Mysterious Bronze Arm From Ancient Shipwreck Found

Not too shabby after 2,000 years.

The site of a famous shipwreck dating back over 2,000 years has once again breathed new life into some very old treasure. In a dive last month off the Greek island of Antikythera, researchers recovered a bronze arm that once belonged to a statue dating back to the first century. It’s missing a few fingers, but what it lacks in digits, it makes up for in character.

According to Live Science, divers working with the Hellenic Ministry of Culture and Sports (HMCS) found the arm along with many other artifacts, including fragments of a bronze statue and wooden ship pieces. It’s a pretty big site, spanning roughly 164 square feet (50 square meters) at depths of 131 to 184 feet (40 m to 56 m) under the sea.

This most recent dive revealed a plethora of ancient, presumably barnacled treasures besides the arm, and researchers are eager to start studying them.

“We investigated further, test trenched [dug trenches at the site without excavating further], metal detected and began to find extremely interesting finds, including wooden-hull remains, large bronze nails and spikes from the hull, and then the bronze sculpture elements,” researcher Brendan Foley told Live Science in an email.

The Antikythera shipwreck site, first discovered in 1900, includes the remains of a ship that once carried luxury items. Gems, glass, and even ancient skeletons have all been found at the location. Most notably, in 1901, divers found fragments of a device now known as the Antikythera Mechanism, which has been credited as the first computer. According to Smithsonian, 82 pieces of the mechanism — which was used to track celestial events — have been recovered to date.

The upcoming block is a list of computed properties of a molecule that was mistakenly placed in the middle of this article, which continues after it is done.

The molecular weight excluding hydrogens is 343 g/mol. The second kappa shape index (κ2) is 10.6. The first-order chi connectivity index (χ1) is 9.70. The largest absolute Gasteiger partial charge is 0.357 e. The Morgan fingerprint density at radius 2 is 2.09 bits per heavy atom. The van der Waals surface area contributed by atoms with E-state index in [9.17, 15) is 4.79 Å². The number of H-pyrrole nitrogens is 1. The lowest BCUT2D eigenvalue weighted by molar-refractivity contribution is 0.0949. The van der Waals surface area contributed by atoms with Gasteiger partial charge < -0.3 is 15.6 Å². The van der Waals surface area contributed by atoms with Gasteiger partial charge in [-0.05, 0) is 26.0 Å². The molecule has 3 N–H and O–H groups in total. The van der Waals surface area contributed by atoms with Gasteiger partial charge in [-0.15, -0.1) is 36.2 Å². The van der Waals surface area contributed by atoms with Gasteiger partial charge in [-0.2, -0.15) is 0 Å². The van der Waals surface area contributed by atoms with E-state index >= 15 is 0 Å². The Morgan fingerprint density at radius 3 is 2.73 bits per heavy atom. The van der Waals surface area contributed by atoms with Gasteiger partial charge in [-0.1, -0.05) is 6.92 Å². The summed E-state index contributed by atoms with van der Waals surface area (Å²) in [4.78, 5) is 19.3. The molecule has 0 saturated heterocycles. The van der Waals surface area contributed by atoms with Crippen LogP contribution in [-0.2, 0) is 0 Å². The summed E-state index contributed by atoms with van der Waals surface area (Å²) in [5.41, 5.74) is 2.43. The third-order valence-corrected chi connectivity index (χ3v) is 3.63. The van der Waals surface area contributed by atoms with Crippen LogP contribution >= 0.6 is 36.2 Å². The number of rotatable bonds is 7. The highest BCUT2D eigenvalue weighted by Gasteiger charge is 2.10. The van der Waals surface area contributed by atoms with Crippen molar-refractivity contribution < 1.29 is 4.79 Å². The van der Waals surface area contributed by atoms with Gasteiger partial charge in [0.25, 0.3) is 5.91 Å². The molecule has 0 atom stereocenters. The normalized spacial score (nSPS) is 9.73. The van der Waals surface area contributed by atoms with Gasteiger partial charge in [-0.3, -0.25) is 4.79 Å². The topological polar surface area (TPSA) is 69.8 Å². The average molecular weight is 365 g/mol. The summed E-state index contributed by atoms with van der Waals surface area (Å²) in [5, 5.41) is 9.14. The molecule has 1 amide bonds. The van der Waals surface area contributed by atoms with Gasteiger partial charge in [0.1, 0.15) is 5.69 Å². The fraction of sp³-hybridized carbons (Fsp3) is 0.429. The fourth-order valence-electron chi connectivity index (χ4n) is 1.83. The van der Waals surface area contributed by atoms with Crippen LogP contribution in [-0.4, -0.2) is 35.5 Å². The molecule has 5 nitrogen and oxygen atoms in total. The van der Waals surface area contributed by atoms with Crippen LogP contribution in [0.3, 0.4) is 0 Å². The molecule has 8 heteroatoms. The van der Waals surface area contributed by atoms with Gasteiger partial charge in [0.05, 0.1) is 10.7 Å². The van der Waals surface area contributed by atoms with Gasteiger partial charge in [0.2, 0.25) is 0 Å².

While this new arm isn’t the flashiest find, it’s a useful one nonetheless. According to Live Science, few bronze sculptures from antiquity — especially ones that have aged underwater — remain this intact after thousands of years. This arm could “provide critical historical context for [other] artifacts,” the outlet reports.

There’s still a lot of work to be done at Antikythera shipwreck site, so here’s to hoping for an undersea city or at the very least, some more computers from antiquity.

If you liked this article, check out this video of a 99 million-year-old dinosaur fossil.

Media via p.p1 {margin: 0.0px 0.0px 0.0px 0.0px; font: 12.0px Arial; color: #5b5b5b; -webkit-text-stroke: #000000} span.s1 {font-kerning: none} Brett Seymour/EUA/ARGO